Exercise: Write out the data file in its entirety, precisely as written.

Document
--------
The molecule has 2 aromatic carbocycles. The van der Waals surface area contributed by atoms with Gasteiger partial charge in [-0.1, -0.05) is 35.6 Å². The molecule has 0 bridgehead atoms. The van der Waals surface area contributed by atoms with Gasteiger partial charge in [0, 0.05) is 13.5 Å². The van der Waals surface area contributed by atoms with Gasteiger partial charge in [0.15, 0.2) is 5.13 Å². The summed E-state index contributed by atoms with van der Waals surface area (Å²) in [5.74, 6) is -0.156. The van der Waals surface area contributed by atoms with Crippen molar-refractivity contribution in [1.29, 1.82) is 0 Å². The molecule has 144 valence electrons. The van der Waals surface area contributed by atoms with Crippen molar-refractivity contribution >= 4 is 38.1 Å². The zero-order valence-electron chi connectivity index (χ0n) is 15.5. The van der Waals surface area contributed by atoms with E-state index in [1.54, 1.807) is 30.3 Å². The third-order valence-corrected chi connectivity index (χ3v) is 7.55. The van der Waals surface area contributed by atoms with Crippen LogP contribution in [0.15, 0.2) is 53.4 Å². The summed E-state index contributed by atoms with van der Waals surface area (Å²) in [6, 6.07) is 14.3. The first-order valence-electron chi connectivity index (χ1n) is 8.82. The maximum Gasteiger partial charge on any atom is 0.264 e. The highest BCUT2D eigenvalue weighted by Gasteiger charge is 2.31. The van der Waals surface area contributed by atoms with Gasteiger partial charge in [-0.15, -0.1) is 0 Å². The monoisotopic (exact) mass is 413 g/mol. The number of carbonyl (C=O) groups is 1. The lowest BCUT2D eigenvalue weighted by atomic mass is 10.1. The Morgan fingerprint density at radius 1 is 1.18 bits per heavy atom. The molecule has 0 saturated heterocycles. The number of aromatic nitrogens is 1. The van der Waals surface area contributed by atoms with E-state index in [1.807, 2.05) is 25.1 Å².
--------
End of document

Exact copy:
The molecule has 2 aromatic carbocycles. The van der Waals surface area contributed by atoms with Gasteiger partial charge in [-0.1, -0.05) is 35.6 Å². The molecule has 0 bridgehead atoms. The van der Waals surface area contributed by atoms with Gasteiger partial charge in [0, 0.05) is 13.5 Å². The van der Waals surface area contributed by atoms with Gasteiger partial charge in [0.15, 0.2) is 5.13 Å². The summed E-state index contributed by atoms with van der Waals surface area (Å²) in [5.74, 6) is -0.156. The van der Waals surface area contributed by atoms with Crippen molar-refractivity contribution in [1.29, 1.82) is 0 Å². The molecule has 144 valence electrons. The van der Waals surface area contributed by atoms with Crippen molar-refractivity contribution >= 4 is 38.1 Å². The zero-order valence-electron chi connectivity index (χ0n) is 15.5. The van der Waals surface area contributed by atoms with E-state index in [1.54, 1.807) is 30.3 Å². The third-order valence-corrected chi connectivity index (χ3v) is 7.55. The van der Waals surface area contributed by atoms with Crippen LogP contribution in [0.15, 0.2) is 53.4 Å². The summed E-state index contributed by atoms with van der Waals surface area (Å²) in [6, 6.07) is 14.3. The first-order valence-electron chi connectivity index (χ1n) is 8.82. The maximum Gasteiger partial charge on any atom is 0.264 e. The highest BCUT2D eigenvalue weighted by Gasteiger charge is 2.31. The van der Waals surface area contributed by atoms with Gasteiger partial charge in [-0.15, -0.1) is 0 Å². The monoisotopic (exact) mass is 413 g/mol. The number of carbonyl (C=O) groups is 1. The lowest BCUT2D eigenvalue weighted by atomic mass is 10.1. The Morgan fingerprint density at radius 1 is 1.18 bits per heavy atom. The molecule has 0 saturated heterocycles. The number of aromatic nitrogens is 1. The van der Waals surface area contributed by atoms with E-state index in [1.807, 2.05) is 25.1 Å².